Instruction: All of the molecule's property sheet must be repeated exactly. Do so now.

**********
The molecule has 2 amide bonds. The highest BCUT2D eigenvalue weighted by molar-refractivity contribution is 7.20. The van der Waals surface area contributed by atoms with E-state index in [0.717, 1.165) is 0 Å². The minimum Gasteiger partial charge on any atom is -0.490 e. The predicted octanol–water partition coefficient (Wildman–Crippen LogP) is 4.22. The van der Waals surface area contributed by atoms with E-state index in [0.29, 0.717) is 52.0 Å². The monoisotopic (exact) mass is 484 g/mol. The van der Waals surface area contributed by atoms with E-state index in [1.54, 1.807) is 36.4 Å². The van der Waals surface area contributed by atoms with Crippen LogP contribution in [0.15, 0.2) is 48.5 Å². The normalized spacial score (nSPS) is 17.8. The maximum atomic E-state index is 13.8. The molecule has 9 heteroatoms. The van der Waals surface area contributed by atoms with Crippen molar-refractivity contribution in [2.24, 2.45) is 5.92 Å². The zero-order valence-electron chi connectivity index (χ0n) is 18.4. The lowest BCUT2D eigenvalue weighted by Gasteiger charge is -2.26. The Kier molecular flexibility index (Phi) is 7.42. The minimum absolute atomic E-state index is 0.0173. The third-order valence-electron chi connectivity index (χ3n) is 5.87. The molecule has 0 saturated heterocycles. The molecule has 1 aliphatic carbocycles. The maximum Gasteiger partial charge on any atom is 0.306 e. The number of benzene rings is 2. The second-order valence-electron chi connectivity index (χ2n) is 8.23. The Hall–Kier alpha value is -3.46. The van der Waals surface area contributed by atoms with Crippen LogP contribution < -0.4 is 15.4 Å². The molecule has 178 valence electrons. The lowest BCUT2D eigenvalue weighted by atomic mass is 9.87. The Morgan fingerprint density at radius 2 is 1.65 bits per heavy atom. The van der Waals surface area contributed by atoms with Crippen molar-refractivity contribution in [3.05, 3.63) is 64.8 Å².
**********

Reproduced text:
The molecule has 2 amide bonds. The highest BCUT2D eigenvalue weighted by molar-refractivity contribution is 7.20. The van der Waals surface area contributed by atoms with E-state index in [0.717, 1.165) is 0 Å². The minimum Gasteiger partial charge on any atom is -0.490 e. The predicted octanol–water partition coefficient (Wildman–Crippen LogP) is 4.22. The van der Waals surface area contributed by atoms with E-state index in [0.29, 0.717) is 52.0 Å². The monoisotopic (exact) mass is 484 g/mol. The van der Waals surface area contributed by atoms with E-state index in [1.54, 1.807) is 36.4 Å². The van der Waals surface area contributed by atoms with Crippen LogP contribution in [0.15, 0.2) is 48.5 Å². The normalized spacial score (nSPS) is 17.8. The maximum atomic E-state index is 13.8. The molecule has 9 heteroatoms. The van der Waals surface area contributed by atoms with Crippen molar-refractivity contribution in [2.24, 2.45) is 5.92 Å². The zero-order valence-electron chi connectivity index (χ0n) is 18.4. The lowest BCUT2D eigenvalue weighted by Gasteiger charge is -2.26. The Kier molecular flexibility index (Phi) is 7.42. The minimum absolute atomic E-state index is 0.0173. The third-order valence-electron chi connectivity index (χ3n) is 5.87. The molecule has 0 saturated heterocycles. The molecule has 1 aliphatic carbocycles. The maximum Gasteiger partial charge on any atom is 0.306 e. The number of benzene rings is 2. The second-order valence-electron chi connectivity index (χ2n) is 8.23. The Hall–Kier alpha value is -3.46. The van der Waals surface area contributed by atoms with Crippen LogP contribution < -0.4 is 15.4 Å². The molecule has 178 valence electrons. The lowest BCUT2D eigenvalue weighted by atomic mass is 9.87. The Morgan fingerprint density at radius 2 is 1.65 bits per heavy atom. The van der Waals surface area contributed by atoms with Crippen molar-refractivity contribution in [3.05, 3.63) is 64.8 Å².